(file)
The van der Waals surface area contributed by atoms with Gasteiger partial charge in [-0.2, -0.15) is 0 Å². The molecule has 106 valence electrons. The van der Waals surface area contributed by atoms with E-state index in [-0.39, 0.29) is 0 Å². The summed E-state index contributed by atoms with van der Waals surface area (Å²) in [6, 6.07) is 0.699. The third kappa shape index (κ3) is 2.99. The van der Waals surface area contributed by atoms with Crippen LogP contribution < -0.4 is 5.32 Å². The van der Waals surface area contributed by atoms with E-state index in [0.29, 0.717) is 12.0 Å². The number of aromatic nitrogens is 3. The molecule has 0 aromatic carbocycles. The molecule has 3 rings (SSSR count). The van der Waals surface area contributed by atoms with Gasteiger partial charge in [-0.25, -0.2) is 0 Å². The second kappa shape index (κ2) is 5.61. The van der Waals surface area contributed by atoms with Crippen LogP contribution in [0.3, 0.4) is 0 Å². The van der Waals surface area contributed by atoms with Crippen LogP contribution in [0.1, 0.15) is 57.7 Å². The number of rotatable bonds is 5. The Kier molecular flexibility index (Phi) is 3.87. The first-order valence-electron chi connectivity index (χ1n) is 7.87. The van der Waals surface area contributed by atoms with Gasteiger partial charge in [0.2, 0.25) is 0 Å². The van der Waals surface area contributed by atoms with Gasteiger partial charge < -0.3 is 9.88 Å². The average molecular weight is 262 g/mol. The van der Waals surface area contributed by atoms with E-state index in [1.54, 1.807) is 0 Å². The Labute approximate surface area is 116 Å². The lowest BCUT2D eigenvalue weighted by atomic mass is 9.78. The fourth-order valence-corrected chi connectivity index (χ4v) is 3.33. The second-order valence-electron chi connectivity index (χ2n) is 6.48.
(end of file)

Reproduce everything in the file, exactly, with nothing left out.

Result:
The van der Waals surface area contributed by atoms with Gasteiger partial charge in [-0.2, -0.15) is 0 Å². The molecule has 106 valence electrons. The van der Waals surface area contributed by atoms with E-state index in [-0.39, 0.29) is 0 Å². The summed E-state index contributed by atoms with van der Waals surface area (Å²) in [6, 6.07) is 0.699. The third kappa shape index (κ3) is 2.99. The van der Waals surface area contributed by atoms with Crippen LogP contribution < -0.4 is 5.32 Å². The van der Waals surface area contributed by atoms with E-state index in [0.29, 0.717) is 12.0 Å². The number of aromatic nitrogens is 3. The molecule has 0 aromatic carbocycles. The molecule has 3 rings (SSSR count). The van der Waals surface area contributed by atoms with Gasteiger partial charge in [-0.25, -0.2) is 0 Å². The second kappa shape index (κ2) is 5.61. The van der Waals surface area contributed by atoms with Crippen LogP contribution in [0.3, 0.4) is 0 Å². The van der Waals surface area contributed by atoms with Crippen LogP contribution in [0.1, 0.15) is 57.7 Å². The number of rotatable bonds is 5. The Kier molecular flexibility index (Phi) is 3.87. The first-order valence-electron chi connectivity index (χ1n) is 7.87. The van der Waals surface area contributed by atoms with Gasteiger partial charge in [0.2, 0.25) is 0 Å². The van der Waals surface area contributed by atoms with Gasteiger partial charge < -0.3 is 9.88 Å². The average molecular weight is 262 g/mol. The van der Waals surface area contributed by atoms with E-state index in [1.54, 1.807) is 0 Å². The Labute approximate surface area is 116 Å². The lowest BCUT2D eigenvalue weighted by atomic mass is 9.78. The fourth-order valence-corrected chi connectivity index (χ4v) is 3.33. The second-order valence-electron chi connectivity index (χ2n) is 6.48.